And the Judeans ended up realizing their worst fears in their stubbornness. They got sent into exile and the city got sacked. It took seventy years for them to regain their freedom, by which time they learned a very hard lesson about Who’s really in charge around here.
This is the point Jesus makes to His disciples, both about the Father’s supremacy and the foolishness of fear. In His way, He asks what are you afraid of, but to make the point of the senselessness of fear. It matters not what others think of you, nor does your life in this world matter much if you have prepared yourself for the next. “Do not be afraid of those who kill the body but cannot kill the soul,” Jesus teaches, “rather, be afraid of the one who can destroy both soul and body in Gehenna.”
That is not to say that Jesus does not understand our fears. He lived as a human and had His own profound encounter with fear in Gethsemane, which serves as a model for how to deal with our own. The front-page image on this post reminds us of Christ’s encounter with mortal fear, how He sweat blood in anticipation of His excruciating death, and His plea to the Father to let the cup pass. However, Jesus also embraced the Father’s will and put that above His own human-nature desire to live longer. The image from Caracciolo’s painting also gives us a glimpse of the comfort Jesus received from the Father in that firm knowledge of His will.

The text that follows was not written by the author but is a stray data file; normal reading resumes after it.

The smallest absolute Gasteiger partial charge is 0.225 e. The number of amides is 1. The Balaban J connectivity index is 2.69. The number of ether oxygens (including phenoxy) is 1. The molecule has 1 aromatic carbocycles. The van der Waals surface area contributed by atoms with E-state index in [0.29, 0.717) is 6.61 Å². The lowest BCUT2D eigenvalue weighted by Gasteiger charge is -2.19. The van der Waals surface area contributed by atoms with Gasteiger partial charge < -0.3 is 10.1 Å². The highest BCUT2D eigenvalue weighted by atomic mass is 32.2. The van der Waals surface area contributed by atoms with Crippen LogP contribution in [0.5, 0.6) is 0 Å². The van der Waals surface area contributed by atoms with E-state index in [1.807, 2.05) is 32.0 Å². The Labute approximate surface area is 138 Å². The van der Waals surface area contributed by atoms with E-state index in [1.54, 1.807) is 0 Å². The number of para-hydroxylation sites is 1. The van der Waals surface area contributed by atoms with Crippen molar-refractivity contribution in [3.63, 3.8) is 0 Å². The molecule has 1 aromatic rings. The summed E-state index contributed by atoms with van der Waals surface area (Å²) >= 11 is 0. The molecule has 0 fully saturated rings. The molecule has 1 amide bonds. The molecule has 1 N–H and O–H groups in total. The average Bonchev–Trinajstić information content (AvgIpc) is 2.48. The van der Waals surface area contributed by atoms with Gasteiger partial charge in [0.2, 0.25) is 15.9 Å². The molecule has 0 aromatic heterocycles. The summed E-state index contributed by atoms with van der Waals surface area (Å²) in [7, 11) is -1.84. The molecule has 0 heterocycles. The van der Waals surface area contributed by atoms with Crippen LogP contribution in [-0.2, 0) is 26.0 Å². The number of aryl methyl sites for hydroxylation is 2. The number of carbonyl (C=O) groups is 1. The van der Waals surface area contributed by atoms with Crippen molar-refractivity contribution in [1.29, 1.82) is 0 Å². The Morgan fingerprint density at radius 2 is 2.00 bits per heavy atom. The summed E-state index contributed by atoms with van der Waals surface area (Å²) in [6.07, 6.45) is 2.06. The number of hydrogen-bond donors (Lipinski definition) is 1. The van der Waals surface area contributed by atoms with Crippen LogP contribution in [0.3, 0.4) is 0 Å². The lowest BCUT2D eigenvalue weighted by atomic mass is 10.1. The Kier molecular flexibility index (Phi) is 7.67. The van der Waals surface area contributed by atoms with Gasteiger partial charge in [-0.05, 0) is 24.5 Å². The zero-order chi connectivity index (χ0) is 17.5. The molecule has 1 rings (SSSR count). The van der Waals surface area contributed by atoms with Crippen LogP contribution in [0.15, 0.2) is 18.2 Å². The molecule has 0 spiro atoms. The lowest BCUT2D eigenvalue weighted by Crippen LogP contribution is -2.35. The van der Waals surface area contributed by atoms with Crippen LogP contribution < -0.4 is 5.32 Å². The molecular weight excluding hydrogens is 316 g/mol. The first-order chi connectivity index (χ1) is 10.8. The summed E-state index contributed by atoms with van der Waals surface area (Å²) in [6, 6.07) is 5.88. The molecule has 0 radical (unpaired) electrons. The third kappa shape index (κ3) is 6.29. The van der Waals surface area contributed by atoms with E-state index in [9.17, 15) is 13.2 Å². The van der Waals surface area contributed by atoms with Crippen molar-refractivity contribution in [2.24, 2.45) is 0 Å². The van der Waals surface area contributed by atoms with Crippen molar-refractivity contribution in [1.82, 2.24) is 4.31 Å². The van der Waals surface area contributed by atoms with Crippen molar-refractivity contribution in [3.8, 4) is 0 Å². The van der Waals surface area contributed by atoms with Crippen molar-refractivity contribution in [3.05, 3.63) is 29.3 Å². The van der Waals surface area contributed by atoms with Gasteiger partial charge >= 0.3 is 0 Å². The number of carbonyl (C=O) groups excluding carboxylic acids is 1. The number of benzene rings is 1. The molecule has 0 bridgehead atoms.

This reminds us that fear itself is not shameful, but the idea that our will should be driven by it puts us at risk of serious sin. Dominion is His, not ours; ours is but stewardship, and only for a short time for each of us. We are part of His creation, not the other way around, Jesus reminds us in his mention of sparrows. They are of little worth in our material reckoning, Jesus says; in our time, we might have said, “Aren’t sparrows a dime a dozen?” However, the Father loves them so much that He knows the fate of every last one of them. How much more does the Father love those He gave stewardship over His creation? Even when we presume to become gods ourselves?
This teaching brings us comfort when fear grips our hearts. Jesus’ triumph on the Cross and in His Resurrection serves as signs pointing to the power of faith over fear. If we put our trust in the Lord and recognize His dominion, then nothing can harm us in the eternal sense. As children of God, that eternal sense should be our priority, and our stewardship in this world our opportunity to express it. That won’t put an end to fear, but it will put an end to fear’s power over us.
The front-page image is a detail from “Christ on the Mount of Olives (Christ’s Fear of Death)” by Battistello Caracciolo, c. 1615-17, currently on display at the Kunsthistorisches Museum in Vienna, Austria. Via Wikimedia Commons.
“Sunday Reflection” is a regular feature, looking at the specific readings used in today’s Mass in Catholic parishes around the world. The reflection represents only my own point of view, intended to help prepare myself for the Lord’s day and perhaps spark a meaningful discussion. Previous Sunday Reflections from the main page can be found here.